The Agriculture BillEthical Food & Drink News & Features
The new Agriculture Bill represents a radical rethink of farming practice, and finally starts to recognise the need to regenerate soil – the fundamental building blocks of our entire agricultural system.
For this reason it has been welcomed by CPRE, the countryside charity, as ‘a generational opportunity to change the way England farms for the better.’
For almost all our food, we rely on rainfall falling on a thin layer of soil which is often only a few centimetres thick. But soil is fragile and faces significant pressures.
In a notable change from the bill published in 2018, the government will now provide support for farmers to improve the management of their soil, as recommended in CPRE’s report ‘Back to the land’.
Maximising potential of land
According to Paul Madeley, MD of Madeleys Chartered Surveyors, the bill urges farmers ‘not to rest on their laurels’ and to consider innovative uses of their land to maximise potential.
While subsidies will remain for 2020, Defra secretary Theresa Villiers has confirmed plans to phase out direct payments in favour of a new scheme requiring farmers to protect the environment.
‘This Agriculture Bill has been a long time coming but it’s clear the government has listened to CPRE’s message about the importance of soil. Healthy soil is essential for the supply of healthy food, clean water and also helps us lock up carbon to tackle the climate and nature emergency.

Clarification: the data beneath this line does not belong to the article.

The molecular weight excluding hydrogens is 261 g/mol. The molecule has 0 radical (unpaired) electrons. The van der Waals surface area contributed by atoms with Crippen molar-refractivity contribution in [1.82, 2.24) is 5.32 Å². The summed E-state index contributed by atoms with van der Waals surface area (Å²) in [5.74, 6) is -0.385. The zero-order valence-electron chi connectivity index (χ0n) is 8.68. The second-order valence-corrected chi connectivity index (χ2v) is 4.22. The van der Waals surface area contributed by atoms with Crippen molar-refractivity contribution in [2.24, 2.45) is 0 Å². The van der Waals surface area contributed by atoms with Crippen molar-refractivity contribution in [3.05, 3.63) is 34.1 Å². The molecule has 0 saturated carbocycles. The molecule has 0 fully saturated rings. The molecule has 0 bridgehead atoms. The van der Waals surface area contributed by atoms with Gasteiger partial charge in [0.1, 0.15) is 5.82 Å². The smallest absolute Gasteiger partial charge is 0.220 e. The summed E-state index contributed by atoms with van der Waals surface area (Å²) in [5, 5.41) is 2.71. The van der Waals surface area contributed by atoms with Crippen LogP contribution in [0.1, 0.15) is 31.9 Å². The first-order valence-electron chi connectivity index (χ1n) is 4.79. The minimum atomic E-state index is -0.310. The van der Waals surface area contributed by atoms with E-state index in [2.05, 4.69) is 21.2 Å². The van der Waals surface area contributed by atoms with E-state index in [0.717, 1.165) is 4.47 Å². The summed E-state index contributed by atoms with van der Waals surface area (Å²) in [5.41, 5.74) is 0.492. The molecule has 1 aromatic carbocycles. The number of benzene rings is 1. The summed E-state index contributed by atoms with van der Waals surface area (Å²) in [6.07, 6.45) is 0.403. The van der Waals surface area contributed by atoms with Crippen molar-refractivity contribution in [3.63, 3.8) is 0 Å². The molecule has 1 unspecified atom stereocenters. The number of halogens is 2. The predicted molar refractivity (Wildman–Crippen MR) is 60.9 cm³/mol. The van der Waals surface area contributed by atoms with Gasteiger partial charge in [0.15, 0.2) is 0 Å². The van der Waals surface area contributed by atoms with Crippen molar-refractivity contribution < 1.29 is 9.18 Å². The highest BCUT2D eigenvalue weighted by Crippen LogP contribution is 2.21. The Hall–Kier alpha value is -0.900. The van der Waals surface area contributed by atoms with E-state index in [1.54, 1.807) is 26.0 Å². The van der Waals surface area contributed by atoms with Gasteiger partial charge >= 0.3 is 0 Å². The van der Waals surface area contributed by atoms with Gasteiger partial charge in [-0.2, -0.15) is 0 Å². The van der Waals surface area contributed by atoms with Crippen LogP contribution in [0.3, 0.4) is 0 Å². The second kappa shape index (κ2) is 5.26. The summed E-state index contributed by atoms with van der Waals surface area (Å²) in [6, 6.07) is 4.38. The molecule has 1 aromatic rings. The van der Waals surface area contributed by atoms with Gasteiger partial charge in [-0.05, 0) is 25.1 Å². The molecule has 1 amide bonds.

‘As new payment schemes for farmers are developed, there must be clear support for approaches already being pioneered and made to work by farmers such as agroforestry and conservation agriculture. But farmers need training, mentoring and advice to help them roll out nature friendly farming across the countryside.’
Chief executive of CPRE, the countryside charity
From next year and following Brexit, the Agriculture Bill will set out a new system of farm support, moving towards an approach where farmers are paid public money for the ‘public goods’ they produce – such as enhancing air and water quality, tackling climate change or improving animal welfare.
For farmers in England, there will be a seven-year transition period for them to plan and adjust for these changes, during which direct payments will be gradually phased out for the Environmental Land Management scheme.